GW partners to improve HIV research in Southeast D.C. facility

Media Credit: File Photo by Arielle Bader

Center leaders said the space is designed to welcome researchers across institutions as part of an “affiliated investigators program,” where faculty at D.C. universities can apply to perform collaborative research with the Whitman-Walker team.

Milken Institute School of Public Health professors are collaborating with a D.C.-based health institute to build an HIV research center that is set to open in southeast D.C. in early 2024.

The National Institutes of Health granted the center a $2 million award earlier this month to advance the construction of the new facility. GW officials are continuing their long-term partnership with the Whitman-Walker Institute – a D.C.-based HIV research and health center – to triple current patient capacity in the Max Robinson Research Center, a biomedical HIV research facility in Ward 8.

Jonathon Rendina – the principal investigator of the project, an associate research professor of epidemiology in Milken and the senior director of research at Whitman-Walker – said the NIH grant allows researchers to expand the Max Robinson Research Center with an additional 10,000 square feet of research space to advance prevention, treatments and trial drugs to alleviate the effect of the disease in neighborhoods of D.C. that are most heavily impacted by HIV, like Ward 8.

Rendina said the center, which is named after a local resident and the first Black national news anchor who died of AIDS-related causes in 1988, is based in the Anacostia neighborhood and serves about 5,000 patients each year. The Max Robinson Center was established in April of 1993, according to the Whitman-Walker website.

“The goal of the facility is to bring together researchers at GW and hopefully over time researchers at other institutions in D.C. to come to Whitman-Walker’s building, and to conduct research there within the communities in those neighborhoods,” Rendina said.

GW and the Whitman-Walker Institute collaborated in 2021 to conduct HIV clinical trials and performed a long-term study to improve care and treatment for individuals living diagnosed with HIV in the District. GW was also one of the first institutions to administer doses of the mRNA HIV vaccines to human test subjects in February.

More than 12,000 D.C. residents are currently living with HIV, but the number of new cases in the District has dropped by 61 percent since 2011, according to the Annual Epidemiology and Surveillance Report from D.C. Health in 2019. More than one million individuals nationally currently have HIV and the average annual number for new cases decreased by eight percent from 2016 to 2019, the most recent year for which data is available, according to the Centers for Disease Control and Prevention.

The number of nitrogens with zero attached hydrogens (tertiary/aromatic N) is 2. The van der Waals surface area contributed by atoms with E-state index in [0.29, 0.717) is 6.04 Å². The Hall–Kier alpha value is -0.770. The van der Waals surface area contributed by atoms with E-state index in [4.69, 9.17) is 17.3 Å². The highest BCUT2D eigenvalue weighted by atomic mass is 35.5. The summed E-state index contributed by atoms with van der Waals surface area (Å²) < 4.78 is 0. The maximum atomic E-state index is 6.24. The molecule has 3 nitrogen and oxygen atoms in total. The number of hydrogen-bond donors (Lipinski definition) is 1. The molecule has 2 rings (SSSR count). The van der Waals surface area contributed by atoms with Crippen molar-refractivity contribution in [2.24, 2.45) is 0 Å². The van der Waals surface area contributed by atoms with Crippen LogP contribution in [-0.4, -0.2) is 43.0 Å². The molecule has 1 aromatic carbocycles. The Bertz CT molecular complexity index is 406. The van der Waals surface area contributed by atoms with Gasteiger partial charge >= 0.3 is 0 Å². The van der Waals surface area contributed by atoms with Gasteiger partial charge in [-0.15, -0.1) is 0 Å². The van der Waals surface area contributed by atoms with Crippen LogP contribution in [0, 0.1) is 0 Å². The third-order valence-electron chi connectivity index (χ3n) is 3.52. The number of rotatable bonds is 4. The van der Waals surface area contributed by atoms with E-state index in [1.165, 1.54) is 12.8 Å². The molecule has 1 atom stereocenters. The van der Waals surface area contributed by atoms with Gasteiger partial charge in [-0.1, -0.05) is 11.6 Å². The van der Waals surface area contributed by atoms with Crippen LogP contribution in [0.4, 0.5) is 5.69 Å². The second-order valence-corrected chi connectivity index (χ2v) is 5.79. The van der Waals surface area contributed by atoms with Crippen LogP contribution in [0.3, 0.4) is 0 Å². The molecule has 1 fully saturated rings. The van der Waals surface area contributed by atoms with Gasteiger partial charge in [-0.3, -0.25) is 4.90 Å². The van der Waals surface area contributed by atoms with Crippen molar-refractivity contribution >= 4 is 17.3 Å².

“We’ll really be expanding to try to be most inclusive of folks that are living in the southeast D.C. region, folks that live in the northwest will still have some of our existing sites to go to to participate in research as well as the range of other universities that exist in northwest D.C.,” Rendina said.

Rendina said the research center will house an internship program for Milken undergraduate and graduate students beginning in the spring semester of 2023.

“We really see it as an amazing space for applied research, training and particularly applied research training in collaboration with communities,” Rendina said. “And so I just want to also highlight the ways in which we really envision this space welcoming students to come and learn with us at the same time.”

Rendina said the space is also designed to welcome researchers across institutions as part of an “affiliated investigators program,” where faculty at D.C. universities can apply to perform collaborative research with the Whitman-Walker team.

“So the goal here is really to make a space where researchers can connect better with communities to understand what the research needs are and to propose and conduct studies that are designed to address those needs,” Rendina said.

Experts in HIV care and research said the facility will grant researchers access to a larger patient pool and an expansion on their research, which could support efforts to find a long-term cure for HIV.

Patricia Cioe, an associate professor of behavioral and social sciences at Brown University and an HIV researcher, said researchers are still looking for long-term treatment for HIV. She said issues like adherence to HIV treatment regimens and access to HIV care are also vital for officials to research and address to properly treat the HIV crisis.

She said the NIH grant will allow researchers to draw from a larger population of patients for research and hopefully treat more people. Cioe said that care for patients with HIV has always been based on clinical trials, so a new research center provides opportunities to further expand research.

“I think society as a whole benefits,” Cioe said. “Because HIV, although it’s not talked about as much as it used to be, it’s still with us, we still have over a million people in this country that are living with HIV.”

Sergei Nekhai, a professor of medicine and the deputy director of the Sickle Cell Center at Howard University, said a new research space where testing opportunities are available will create additional opportunities like drug trials and continued research for a cure.

He said there isn’t one single treatment for HIV but the antiviral medication Truvada is a common treatment. Nekhai said the research center would increase opportunities for those with HIV to participate in clinical research that would help develop a fully functional cure for HIV.

“We’re still far away from an effective cure,” Nekhai said. “So for now, there is also a semi-functional cure.”

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